10 Questions with ... Spencer Graves
September 29, 2015
BRIEF CAREER SYNOPSIS:
I started as a high school intern with Clear Channel/Roanoke, and became an on-air personality two weeks into the internship. I ended up working for all of their stations over six formats. I worked in Harrisonburg with KISS-FM then left traditional radio for the sports industry. I eventually landed a Talk show with WDEL and DBC, which turned into mornings on WSTW.
1) What led you to a career in radio?
I was a kid near Roanoke, VA who loved all things broadcasting. I would commentate baseball games to myself in my room. After a failed HS basketball career, I took over as the PA announcer my junior year. As a senior, I took an internship with 963 WROV in Roanoke. Two weeks later, I was on air, part-time.
2) What makes your station unique? How would you compare it to other stations you've worked at?
We're locally owned but our staff could rival some in major markets. As an example, afternoon host Joe Alan is extremely talented both with his show and imaging. WSTW has been home for me longer than any station I've worked with. I've really grown here and realized so much more about how radio really is the best way to connect communities.
3) What are you doing social media-wise?
Social media is just another platform to increase your brand. However, if you're not active or "mail it in," you shouldn't do it. The point is to be social. It's like having a phone but never using it. I try to engage with everyone and won't block anyone. Why do we block people who have a different opinion? Just so we feel like we've won? You don't win by alienating your potential audience.
4) "Local, local, local" has always been radio's mantra. How do you keep your station visible and involved in the community?
I'm really proud of the #SpreadTheLove campaigns we've launched. It's our version of Pay It Forward. We've bought groceries for unsuspecting people, and launched an anti-bullying campaign after two local kids were beaten up for being handicapped. Our goal is to BE the community, not just a part of it.
5) What is your favorite part of the job?
I love learning people's stories. People are interesting. I'm always shocked at the experiences people have gone through. Also, hearing them laugh with you is simply amazing.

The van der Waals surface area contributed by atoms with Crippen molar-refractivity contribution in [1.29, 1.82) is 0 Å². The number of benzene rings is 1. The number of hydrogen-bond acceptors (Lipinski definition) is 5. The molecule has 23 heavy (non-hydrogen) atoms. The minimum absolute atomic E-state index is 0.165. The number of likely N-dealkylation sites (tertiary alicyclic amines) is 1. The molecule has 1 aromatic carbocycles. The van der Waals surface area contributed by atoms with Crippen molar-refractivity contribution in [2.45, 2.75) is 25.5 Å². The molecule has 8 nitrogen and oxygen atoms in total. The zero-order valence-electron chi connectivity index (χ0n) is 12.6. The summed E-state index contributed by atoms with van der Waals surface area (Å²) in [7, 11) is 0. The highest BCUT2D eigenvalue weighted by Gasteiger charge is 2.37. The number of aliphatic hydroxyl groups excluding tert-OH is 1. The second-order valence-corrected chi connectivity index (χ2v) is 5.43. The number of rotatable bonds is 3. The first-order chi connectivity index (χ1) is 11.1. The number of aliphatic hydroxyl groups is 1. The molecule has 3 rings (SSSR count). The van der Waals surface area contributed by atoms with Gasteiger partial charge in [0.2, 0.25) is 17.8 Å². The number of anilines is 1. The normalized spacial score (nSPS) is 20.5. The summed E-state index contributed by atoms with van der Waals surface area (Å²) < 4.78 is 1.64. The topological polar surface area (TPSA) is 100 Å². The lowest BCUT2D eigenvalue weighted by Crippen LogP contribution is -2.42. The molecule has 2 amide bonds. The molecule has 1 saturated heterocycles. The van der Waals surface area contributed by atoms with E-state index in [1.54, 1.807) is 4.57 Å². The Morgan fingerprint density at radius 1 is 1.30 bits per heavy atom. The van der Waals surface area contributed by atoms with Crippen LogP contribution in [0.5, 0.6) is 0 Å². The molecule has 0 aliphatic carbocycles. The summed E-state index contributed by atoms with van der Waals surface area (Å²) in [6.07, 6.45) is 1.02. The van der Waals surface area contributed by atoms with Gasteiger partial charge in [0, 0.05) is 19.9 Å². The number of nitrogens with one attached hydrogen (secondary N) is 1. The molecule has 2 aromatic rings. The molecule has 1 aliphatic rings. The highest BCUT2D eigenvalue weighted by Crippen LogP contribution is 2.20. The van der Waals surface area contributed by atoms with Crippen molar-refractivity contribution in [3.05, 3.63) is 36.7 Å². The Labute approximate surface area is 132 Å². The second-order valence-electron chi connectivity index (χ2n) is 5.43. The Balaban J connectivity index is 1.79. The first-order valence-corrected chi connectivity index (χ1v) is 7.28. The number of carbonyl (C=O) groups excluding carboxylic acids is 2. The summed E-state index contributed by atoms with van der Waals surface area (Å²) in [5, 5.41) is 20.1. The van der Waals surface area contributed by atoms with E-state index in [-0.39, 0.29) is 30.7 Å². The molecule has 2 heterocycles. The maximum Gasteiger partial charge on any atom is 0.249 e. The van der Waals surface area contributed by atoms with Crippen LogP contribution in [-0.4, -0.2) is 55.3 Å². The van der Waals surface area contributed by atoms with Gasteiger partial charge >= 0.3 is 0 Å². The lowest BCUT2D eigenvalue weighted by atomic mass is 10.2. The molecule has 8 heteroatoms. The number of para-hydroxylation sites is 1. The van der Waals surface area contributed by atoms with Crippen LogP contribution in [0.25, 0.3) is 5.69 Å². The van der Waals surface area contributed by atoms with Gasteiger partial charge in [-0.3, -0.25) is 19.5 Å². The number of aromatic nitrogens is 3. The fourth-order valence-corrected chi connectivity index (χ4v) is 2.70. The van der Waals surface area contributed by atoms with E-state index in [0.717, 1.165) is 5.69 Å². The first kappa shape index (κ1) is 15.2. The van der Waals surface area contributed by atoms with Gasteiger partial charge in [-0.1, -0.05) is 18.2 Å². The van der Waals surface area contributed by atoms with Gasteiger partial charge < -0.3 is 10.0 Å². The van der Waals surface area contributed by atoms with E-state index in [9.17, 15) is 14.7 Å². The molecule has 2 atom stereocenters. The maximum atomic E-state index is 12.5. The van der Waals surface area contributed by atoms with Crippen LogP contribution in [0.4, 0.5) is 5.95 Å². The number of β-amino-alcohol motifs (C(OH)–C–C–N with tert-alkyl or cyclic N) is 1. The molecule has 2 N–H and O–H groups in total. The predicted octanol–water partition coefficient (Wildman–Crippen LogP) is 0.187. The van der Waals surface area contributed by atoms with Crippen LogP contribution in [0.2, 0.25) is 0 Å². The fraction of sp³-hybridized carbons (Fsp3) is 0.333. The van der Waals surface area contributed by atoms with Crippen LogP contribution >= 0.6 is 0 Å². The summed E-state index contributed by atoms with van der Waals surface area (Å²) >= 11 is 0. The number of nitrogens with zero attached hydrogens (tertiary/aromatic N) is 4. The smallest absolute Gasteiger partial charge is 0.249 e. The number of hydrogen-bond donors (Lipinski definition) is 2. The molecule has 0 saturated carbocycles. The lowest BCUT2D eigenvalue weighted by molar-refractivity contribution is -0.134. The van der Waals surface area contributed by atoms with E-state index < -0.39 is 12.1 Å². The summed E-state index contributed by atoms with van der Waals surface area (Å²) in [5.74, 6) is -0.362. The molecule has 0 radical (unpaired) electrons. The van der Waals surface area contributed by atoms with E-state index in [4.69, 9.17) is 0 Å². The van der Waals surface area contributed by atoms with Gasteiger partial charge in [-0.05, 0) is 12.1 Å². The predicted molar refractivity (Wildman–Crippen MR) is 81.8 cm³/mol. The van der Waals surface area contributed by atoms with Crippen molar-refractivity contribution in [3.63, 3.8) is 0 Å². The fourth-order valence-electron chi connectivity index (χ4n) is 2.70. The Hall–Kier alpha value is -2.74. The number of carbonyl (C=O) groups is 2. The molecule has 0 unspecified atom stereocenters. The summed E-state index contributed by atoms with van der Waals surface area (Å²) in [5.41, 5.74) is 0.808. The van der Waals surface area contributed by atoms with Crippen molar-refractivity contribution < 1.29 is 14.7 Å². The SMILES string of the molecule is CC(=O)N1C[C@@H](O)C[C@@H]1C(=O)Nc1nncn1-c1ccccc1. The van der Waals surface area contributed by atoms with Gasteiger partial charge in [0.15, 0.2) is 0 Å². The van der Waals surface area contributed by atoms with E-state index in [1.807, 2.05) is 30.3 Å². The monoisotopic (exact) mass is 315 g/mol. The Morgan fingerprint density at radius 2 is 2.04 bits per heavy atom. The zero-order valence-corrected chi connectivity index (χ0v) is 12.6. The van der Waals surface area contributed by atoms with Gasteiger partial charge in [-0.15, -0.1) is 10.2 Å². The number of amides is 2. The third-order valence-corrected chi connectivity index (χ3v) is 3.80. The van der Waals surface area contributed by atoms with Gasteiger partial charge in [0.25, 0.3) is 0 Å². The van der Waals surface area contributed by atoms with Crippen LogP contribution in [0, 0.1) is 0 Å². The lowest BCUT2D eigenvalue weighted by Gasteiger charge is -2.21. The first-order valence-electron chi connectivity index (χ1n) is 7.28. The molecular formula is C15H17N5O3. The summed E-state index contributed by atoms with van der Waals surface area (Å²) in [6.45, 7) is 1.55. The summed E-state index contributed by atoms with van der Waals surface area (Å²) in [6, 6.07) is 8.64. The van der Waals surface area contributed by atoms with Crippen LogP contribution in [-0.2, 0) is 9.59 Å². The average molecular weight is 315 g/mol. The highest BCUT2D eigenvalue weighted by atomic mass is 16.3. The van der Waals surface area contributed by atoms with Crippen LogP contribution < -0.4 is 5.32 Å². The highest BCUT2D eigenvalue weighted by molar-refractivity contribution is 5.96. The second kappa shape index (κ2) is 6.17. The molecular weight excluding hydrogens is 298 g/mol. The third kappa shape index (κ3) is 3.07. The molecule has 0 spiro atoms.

6) What artist would we be surprised to find on your iPod?
My iPod ranges from Frank Sinatra to Tiesto with a lotta Country mixed in. You can't look like Charles Kelley from Lady Antebellum and not love Country.
7) If you could add one full-time position to your budget right now, what would it be?
Creative videographer. So many stations are worried about their social we can't forget how important content is. Fewer and fewer people are going to station websites because most are inundated with the same TMZ content. If you have compelling videos and graphics, you can out-market and out-brand your competition. How we are SEEN is vital to being heard.
8) Who is your favorite air personality not on your staff and why do you like them?
Mornings: Fitz (Seattle). Middays: Lyndsey (WLUP). Afternoons: JJ Kincaid (NYC now AM drive, Denver). Nights: Chris Cruise (KMPS). All are super-relatable, creative and monsters with social media.
9) Who were your mentors? Who would you say has influenced your career the most?
I wouldn't be here without Bruce Reynolds, David Lee Michaels and Buzz Casey. Razz (WXTU), Karson (WBMX) and Chet Buchanan (KLUC) are very good friends. I make it a point to learn from everyone I meet.
10) What is the current state of the radio 'talent pool?'
With people like Dennis Clark, Alan Burns, Tracy Johnson, Steve Reynolds and Joel Raab, just to name a few, the talent is getting better. It's encouraging to see more people resonating with impact personalities.
What did you want to be when you were growing up?
I'll get back to you when I do.